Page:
In summary, no one is immune to tough times. It’s how agile the organization is that counts. Having a strong foundation in place—one characterized by transparency, measurement, communication, hardwiring actions, and accountability—allows for quick action. Senior leaders lead the way with role model behavior.

In his newest book, Bounce, author Keith McFarland describes that every great organization faces adversity and setbacks—it’s how the organization bounces back that is the key. I agree. Over the years, I’ve seen his message played out by the organizations I serve…and I expect to see it proven again and again as we head into the future.


Quint Studer

Quint Studer, CEO

Studer Group

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Click here for more information on Quint’s new book, Straight A Leadership: Alignment, Action and Accountability.

The Top Ten Mistakes in Setting Goals

November 5, 2009

For years, healthcare leaders have been evaluated by means of a “Does Not Meet/Meets/Exceeds” scale. The problem with this is that it doesn’t really tell you what the leader accomplished. I believe a far more fair method is the use of a clear, objective, and weighted evaluation based on specific goal achievement.

The evaluation makes use of a one-to-five rating system for each goal, with the leader who exceeds expectations earning a five. And every goal is assigned a weight – a percentage – based on its importance so that leaders know where to put the most energy. However, my work with hospitals across the country has taught me that implementation of this leader evaluation system can be challenging for some. The good news is that missteps can be fixed with an understanding of what went wrong.

Here are the top ten, most common mistakes made during the first year of rollout and how they can be avoided:

  1. Inappropriately assigning organization-wide goals to middle managers. For instance, it’s not uncommon for a hospital to assign its overall patient satisfaction goal to middle managers who have nothing to do with direct patient care. Instead, these individuals should have goals relevant to their position in the organization.
  2. Goals are over- or under-valued in their assigned weight. Make sure you assign weights according to the goal’s importance and impact on the organization. The more significant the goal is to the organization’s success, the higher its weight should be.
  3. All leaders share the same weights for a goal, even when their responsibilities don’t impact the weights. Leader’s goals should be weighted according to what they’re directly accountable for. Why should a person with minimal financial oversight, for example, be given a budgetary goal weighted at 50%? Yet I’ve seen it happen.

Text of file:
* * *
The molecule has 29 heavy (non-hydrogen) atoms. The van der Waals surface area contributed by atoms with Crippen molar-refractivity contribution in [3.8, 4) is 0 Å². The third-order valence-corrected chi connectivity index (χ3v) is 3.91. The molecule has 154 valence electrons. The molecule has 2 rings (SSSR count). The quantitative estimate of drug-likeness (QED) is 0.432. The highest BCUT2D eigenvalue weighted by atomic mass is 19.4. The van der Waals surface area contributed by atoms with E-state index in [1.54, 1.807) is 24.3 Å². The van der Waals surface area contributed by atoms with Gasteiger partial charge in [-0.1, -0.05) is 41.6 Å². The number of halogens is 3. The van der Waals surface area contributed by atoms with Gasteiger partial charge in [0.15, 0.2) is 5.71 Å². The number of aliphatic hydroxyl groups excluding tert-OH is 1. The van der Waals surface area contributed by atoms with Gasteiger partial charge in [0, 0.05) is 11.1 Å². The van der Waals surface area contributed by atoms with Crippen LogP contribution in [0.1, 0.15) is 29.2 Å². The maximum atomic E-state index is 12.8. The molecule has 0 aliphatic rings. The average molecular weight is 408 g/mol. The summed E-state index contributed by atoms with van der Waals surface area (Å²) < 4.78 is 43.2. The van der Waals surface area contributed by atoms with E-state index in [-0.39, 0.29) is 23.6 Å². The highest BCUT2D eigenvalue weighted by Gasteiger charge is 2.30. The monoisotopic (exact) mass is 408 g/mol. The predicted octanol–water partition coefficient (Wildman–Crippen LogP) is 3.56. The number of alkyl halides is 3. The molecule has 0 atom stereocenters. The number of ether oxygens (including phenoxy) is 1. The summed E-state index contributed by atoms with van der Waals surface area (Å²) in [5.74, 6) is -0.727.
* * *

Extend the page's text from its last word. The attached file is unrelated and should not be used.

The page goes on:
4. Instead of the outcomes, tactics such as projects or processes are used as goals. Don’t confuse the two – a tactic is the process/project used to reach a goal.
  5. Designating healthcare regulations as goals when they’re really expectations. Regulatory standards should be a presupposed life style in the healthcare world.
  6. Leaders fail to accept responsibility for far-reaching organizational goals they directly impact. Any leader who has influence over whether or not an organization-wide objective is achieved should own that goal.
  7. Lack of uniformity in measurement. Define the measurement criteria for achieving a goal and what success will look like. Otherwise, leaders will invent their own definitions, targets or metrics …which results in confusion and inconsistency across the organization.
  8. Leaders are allowed to “cherry pick” the easiest goals to meet instead of the most important. Cherry picking the undemanding targets gives staff the opportunity to achieve its goals, the leader looks good, and there is cause for celebration. However, in the long run, the organization suffers when a leader fails to concentrate on the important goals, the ones that will make the most difference.
  9. Setting numerical targets where all leaders move up at the same rate. For instance, an organization wanting to move patient satisfaction results upward asks every leader to be responsible for increasing the scores by ten points. One manager is at the bottom of the barrel with patient satisfaction at 5 percent, while another one has achieved an 85 percent approval rate. Yet both are expected to improve at the same rate. This puts the first manager shooting for 15 percent, hardly much of an upgrade. But the second one will have to hit 95 percent, a very difficult thing to do – plus it’s hardly fair. The organization needs to consider rate of improvement instead of targets founded on the baseline when setting goals.
  10. The goal is achieving a prestigious reward as opposed to the outcomes themselves. Don’t put the cart before the horse: Outcomes and results should be the priority – the awards will come. Remember, it’s the journey which warrants a Malcolm Baldrige National Quality award or Magnet status…that takes the organization to a whole new place.

If you have any questions or suggestions on how to implement goals in your organization please feel free to email me at
Yours in service,

Bill Bielenda

Bill Bielenda, Studer Group Coach
Studer Group

For more information on Studer Group’s Leader Evaluation Manager™ software tool that automates the goal setting and performance review process for all leaders, and to review sample leader goals visit